For centuries, the skeptical derided witchcraft and its absurd paraphernalia of pacts with the Devil, Black Masses, covens, incantations, demons, orgies and evil spells. Often, courageous men went to their deaths sustained only by the convictions that mankind would eventually see reason and that human progress would banish for ever the irrational belief in the powers of darkness. incredibly, the opposite has happened and The Great Satanic Conspiracy — an idea originally conceived to frighten the credulous — has been recreated in modern terms to provide thrills for sensation-seekers who barely believe in the Bible.
In 1768, John Wesley, stated categorically: “The giving up of witchcraft is, in effect, giving up the Bible.” The founder of the Methodists was not alone in his opinion that you could not separate the two. Many devout Christians of the 18th century believed everything in the Bible must be literally true. Once people started to doubt the reality of witches, they argued, they would eventually come to doubt everything else.
Like other men of his century, Wesley saw history as all of a piece, not appreciating the extent to which actions, attitudes, even words, shift their meaning across the generations. The so-called witches flatly condemned in Exodus (“Thou shalt not suffer a witch to live”) should properly be translated as ‘poisoners’ or ‘fortune-tellers’. Nowhere in the Old Testament, furthermore, is there any suggestion that a pact can exist between human beings and the Devil. Yet that belief was central to the notion of the medieval witch.
During the Christian revival of the Victorian Age it was found to be possible to believe in the Bible but not in witches — witchcraft was superstition, the stuff of fairy tales, the persecutions a cruel aberration. Today the attitude for many people is the reverse: they believe in witchcraft but not in the Bible!
The rapid growth of modern witchcraft is a remarkable event. Less than a century ago anyone who took more than an idle interest in the occult was considered a hopeless eccentric. Matters are very different today when everything to do with the occult is enjoying a boom. Yet it has always been around, in one form or another. Even during the apparently ‘dead’ centuries, the 18th-century Age of Reason and the 19th-century Age of Piety, and underground occult movement of satanism, magic ritual and Black Masses repeatedly broke surface.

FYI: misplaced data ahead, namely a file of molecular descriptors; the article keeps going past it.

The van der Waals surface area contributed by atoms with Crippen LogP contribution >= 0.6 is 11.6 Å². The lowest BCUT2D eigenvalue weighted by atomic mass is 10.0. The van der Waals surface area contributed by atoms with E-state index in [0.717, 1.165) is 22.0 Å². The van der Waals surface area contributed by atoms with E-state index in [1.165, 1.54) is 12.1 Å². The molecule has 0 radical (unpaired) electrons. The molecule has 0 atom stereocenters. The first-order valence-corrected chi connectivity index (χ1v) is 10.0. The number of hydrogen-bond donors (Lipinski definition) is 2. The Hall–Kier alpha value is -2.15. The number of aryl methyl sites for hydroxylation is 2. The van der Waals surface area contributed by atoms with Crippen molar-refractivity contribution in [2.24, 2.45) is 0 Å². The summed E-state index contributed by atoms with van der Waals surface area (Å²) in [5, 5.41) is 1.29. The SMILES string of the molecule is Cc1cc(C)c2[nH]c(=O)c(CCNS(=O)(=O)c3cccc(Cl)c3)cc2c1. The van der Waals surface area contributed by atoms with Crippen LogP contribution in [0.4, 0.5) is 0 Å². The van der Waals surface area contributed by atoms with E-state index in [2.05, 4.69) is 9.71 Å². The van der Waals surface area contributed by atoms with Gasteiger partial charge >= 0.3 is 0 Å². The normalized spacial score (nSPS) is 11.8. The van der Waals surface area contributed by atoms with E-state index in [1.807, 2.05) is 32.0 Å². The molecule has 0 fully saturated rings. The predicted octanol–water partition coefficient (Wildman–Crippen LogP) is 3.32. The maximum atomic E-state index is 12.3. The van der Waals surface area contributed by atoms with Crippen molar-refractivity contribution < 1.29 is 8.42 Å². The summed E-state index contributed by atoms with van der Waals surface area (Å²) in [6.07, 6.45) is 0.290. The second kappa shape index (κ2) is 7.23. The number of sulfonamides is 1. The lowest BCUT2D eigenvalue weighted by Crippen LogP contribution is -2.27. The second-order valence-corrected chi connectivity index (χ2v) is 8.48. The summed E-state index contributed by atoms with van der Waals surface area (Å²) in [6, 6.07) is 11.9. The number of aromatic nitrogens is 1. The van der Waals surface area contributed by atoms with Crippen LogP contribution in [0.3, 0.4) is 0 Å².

The Hell Fire Club
The 18th century may have claimed to be an Age of Reason but it was also the Age of Libertines. In France and in England wealthy members of the upper classes took delight in mocking the ritual of the Christian religion.
In England the Hell Fire Club was the first, a notorious society of the 1720s attended by men and women under assumed biblical names who took part in blasphemous ceremonies. The young and dissolute Duke of Wharton, president of the club, was in the habit of calling in taverns for “Holy Ghost Pie” — presumably when he wanted pigeon pie. Their secret rites became the subject of scandalous talk but hard facts are difficult to come by. One ceremony ended prematurely when a member released a large ape, equipped with Devil’s horns and a black cape. The other participants fled at this appearance of the ‘Devil’ in person.
Thirty years later Sir Francis Dashwood, a future chancellor of the exchequer, rented the ruined Abbey of Medmenham beside the Thames, added suitably medieval cloisters and a tower and founded the ‘Franciscan’ Order of Medmenham Monks. The members included several politicians who became prominent in later years; John Wilkes was one of them, another was the Marquess of Bute, the future prime minister.
Twice a month the 12 monks assembled at the abbey, dressed in white cloaks and coifs. Over the portal of the chapter house was written a quotation from Rabelais that can still be seen today — “Fay ce que voudrais“, Do as you like. Inside the chapter house, where pornographic pictures hung on the walls, alongside shelves of salacious books disguised as religious manuals, the monks worshiped the pagan goddess Cybele — though it is difficult to decide how serious they were. Some reports say girls were specially brought from London to be the ‘slaves of their lust’. However, the mood of these pagan ceremonies appears to have been genial. Wilkes later left the brotherhood and wrote an exposé of their behavior but he admitted they “used to sacrifice to mirth, to friendship and to love, never to fortune nor ambition.” Toward the end of his life Dashwood collaborated with Benjamin Franklin on an abbreviated edition of the Book of Common Prayer.